- This Birth Place of Souls: The Civil War Nursing Diary of Harriet Eaton
In her prior work on female health workers in the Civil War, Jane Schultz has set a standard for understanding the role of women in that vast conflict. Women at the Front: Hospital Workers in Civil War America (2007) greatly expanded our knowledge of these women, revealing their varied purposes, functions, and aspirations. In this volume Schultz extends this focus, taking up the story of Harriet Eaton, a war relief worker from Maine who left us a wonderful, detailed diary.
While Schultz's first book might be briefly referred to as a "history of nurses in the war," Schultz herself was careful not to put the word "nurse" in her title. The role of "nurse" with all of its modern connotations did not exist in the 1860s, and instead women in hospitals acted in ways that extended their usual behaviors in the domestic sphere. Yes, they gave medicine, fed the bed-bound, helped the surgeon change dressings, and assisted in keeping the patient clean. But women hospital workers also cooked, did laundry, supervised convalescent soldiers who were detailed as nurses, distributed items of clothing, saw to housekeeping tasks, and comforted the men with reading, music, and writing letters home. In southern hospitals much of this work was done by slaves or freedwomen, further confusing the issue. Defining who a nurse was and what a nurse did in any given hospital is a complex task for the historian, and when Schultz calls her manuscript source for This Birth Place of Souls a "nursing diary" in the subtitle, she is somewhat overriding the very complexity that her own work has demonstrated.
Eaton herself proclaimed that "the work in which we were engaged differed materially from that of a nurse in the Army" (226). Most Union relief workers generally served under the auspices of the United States Sanitary Commission and the Christian Commission. While the work of women within the USSC has been well explored by historians Judith Giesberg and Jeannie Attie, state relief workers have remained largely invisible. Thus Schultz's volume on Eaton writes a new chapter on women in the war.
In the fall of 1862 the Maine Camp Hospital Association hired Eaton, a forty-four-year-old widow from Portland, to help distribute relief supplies to the men in Maine regiments who were deployed in Virginia and Maryland. After Antietam word came back home of wounded and ill men suffering from inadequate food, clothing, and bedding; the society gathered supplies and sent Eaton and a colleague to northern Virginia to help. In her first seven-month tour Eaton traveled from regiment to regiment, [End Page 104] visited their field hospitals, and passed out supplies and facilitated communication with families back in Maine by writing letters for the men, or sending sad missives telling parents of their son's demise. Such "roving nurses" were unusual, as Schultz emphasizes.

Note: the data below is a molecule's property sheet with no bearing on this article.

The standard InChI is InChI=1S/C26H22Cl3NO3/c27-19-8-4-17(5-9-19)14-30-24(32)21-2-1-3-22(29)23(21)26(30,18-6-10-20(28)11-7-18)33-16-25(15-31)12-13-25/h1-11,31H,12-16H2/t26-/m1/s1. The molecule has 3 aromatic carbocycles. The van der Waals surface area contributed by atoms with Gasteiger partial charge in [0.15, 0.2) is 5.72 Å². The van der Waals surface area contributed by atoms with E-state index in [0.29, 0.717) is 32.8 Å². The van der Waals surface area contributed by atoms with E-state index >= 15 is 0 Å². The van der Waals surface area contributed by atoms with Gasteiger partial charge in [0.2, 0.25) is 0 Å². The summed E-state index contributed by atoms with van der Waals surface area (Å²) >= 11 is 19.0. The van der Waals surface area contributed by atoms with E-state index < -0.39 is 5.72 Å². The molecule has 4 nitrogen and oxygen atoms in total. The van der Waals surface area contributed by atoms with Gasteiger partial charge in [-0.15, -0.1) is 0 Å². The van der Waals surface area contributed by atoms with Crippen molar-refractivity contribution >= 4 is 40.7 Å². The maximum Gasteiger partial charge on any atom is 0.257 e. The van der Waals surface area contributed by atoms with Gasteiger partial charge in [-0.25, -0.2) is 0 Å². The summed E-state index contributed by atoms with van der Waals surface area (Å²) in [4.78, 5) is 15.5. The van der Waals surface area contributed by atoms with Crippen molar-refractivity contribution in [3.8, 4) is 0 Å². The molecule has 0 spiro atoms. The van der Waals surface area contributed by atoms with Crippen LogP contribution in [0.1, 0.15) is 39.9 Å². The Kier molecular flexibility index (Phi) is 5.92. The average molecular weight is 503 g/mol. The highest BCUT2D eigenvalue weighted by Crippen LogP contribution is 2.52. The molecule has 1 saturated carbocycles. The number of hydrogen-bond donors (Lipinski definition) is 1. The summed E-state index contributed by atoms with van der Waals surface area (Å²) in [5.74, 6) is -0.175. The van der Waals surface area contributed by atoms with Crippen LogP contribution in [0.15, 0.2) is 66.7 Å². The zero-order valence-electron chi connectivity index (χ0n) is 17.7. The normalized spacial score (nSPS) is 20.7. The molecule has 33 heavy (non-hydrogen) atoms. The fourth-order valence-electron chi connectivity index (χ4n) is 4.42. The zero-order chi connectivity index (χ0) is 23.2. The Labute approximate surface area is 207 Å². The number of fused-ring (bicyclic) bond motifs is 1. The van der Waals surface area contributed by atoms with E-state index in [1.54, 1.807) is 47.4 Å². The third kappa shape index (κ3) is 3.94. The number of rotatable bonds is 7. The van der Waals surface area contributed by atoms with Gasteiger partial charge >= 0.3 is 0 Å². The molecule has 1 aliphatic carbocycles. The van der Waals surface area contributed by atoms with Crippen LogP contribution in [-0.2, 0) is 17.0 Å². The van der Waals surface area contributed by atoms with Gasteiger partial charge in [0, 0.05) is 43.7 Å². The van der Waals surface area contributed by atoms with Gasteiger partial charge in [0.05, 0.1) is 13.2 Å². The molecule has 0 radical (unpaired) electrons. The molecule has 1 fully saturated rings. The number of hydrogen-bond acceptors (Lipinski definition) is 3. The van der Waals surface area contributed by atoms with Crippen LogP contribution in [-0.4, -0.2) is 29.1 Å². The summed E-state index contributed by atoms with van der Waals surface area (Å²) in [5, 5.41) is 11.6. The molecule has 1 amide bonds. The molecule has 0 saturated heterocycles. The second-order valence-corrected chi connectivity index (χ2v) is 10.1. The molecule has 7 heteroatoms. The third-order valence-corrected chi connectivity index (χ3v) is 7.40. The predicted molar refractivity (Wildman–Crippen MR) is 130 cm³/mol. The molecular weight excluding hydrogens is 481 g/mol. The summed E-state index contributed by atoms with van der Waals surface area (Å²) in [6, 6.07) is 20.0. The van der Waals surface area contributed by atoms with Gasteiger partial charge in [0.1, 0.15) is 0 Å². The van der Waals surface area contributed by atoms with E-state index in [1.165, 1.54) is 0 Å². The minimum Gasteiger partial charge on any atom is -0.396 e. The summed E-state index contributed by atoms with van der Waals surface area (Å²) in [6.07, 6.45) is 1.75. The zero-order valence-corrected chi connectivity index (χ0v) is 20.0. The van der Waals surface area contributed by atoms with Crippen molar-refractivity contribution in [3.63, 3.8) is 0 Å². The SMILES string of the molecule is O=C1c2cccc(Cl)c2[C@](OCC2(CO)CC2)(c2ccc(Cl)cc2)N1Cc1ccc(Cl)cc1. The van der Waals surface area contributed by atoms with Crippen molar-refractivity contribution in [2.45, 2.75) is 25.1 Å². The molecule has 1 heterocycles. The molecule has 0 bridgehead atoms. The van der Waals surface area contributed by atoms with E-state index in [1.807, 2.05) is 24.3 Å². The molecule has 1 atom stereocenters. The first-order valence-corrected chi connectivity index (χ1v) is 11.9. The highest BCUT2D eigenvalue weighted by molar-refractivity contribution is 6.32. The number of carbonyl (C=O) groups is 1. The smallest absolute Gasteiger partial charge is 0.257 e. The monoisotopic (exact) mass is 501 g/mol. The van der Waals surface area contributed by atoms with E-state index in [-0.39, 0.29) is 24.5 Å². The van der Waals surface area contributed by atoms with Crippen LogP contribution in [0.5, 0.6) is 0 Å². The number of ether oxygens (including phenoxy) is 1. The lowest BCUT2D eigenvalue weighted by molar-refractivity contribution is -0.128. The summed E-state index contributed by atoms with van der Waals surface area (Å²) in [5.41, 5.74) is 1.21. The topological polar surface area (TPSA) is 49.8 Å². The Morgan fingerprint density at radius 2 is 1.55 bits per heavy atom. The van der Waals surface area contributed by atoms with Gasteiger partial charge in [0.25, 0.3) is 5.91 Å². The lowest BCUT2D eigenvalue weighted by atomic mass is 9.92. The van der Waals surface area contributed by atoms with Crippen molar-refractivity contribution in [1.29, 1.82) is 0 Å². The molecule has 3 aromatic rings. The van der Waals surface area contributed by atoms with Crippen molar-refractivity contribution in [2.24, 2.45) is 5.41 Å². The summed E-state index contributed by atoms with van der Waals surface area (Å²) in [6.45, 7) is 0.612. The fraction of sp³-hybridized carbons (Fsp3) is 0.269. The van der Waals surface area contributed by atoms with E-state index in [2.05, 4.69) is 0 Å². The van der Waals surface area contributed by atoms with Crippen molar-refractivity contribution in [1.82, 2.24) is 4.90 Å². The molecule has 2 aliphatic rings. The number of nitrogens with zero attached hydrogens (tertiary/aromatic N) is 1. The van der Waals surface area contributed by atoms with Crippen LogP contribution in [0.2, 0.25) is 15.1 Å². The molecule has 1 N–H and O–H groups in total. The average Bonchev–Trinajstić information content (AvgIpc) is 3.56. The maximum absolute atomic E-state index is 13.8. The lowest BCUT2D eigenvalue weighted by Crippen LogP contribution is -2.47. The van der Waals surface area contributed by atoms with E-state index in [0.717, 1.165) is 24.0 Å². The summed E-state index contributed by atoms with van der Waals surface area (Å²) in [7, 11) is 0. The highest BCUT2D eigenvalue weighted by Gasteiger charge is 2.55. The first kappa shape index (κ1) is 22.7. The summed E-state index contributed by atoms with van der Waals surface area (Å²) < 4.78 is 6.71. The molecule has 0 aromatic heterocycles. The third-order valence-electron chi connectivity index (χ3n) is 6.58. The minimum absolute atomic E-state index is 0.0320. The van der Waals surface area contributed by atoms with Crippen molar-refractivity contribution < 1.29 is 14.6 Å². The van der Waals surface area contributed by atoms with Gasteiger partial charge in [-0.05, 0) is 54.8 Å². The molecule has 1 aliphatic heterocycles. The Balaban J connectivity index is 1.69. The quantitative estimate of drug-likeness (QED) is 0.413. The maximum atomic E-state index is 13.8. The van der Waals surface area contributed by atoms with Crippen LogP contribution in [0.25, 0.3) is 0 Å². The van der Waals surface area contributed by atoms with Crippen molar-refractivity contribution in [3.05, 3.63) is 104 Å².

After recovering from an illness, Eaton was back at war work in 1864, this time in the receiving hospitals at City Point, Virginia. By this point in the war the Union medical corps had become much more efficient at moving wounded and sick men from the battlefield and camp, and there was less need for aid workers in the field. Instead these volunteers were limited to transportation hubs such as City Point, which served as a gathering point for the transfer of incapacitated Union soldiers to the hospitals of the North.
Eaton's diary and letters provide ample fodder for historians interested in a variety of topics. Details on the foods distributed provide insight into the nutrition supplied for the ill soldier. Eaton made gruel out of canned chicken; distributed lemons, oranges, and apples; made drinks from condensed milk; lamented an unusual absence of sugar; and otherwise revealed the bounty and variety of foods available to the Union troops. Eaton, like other female hospital workers elsewhere, challenged the behavior of doctors who she felt maltreated...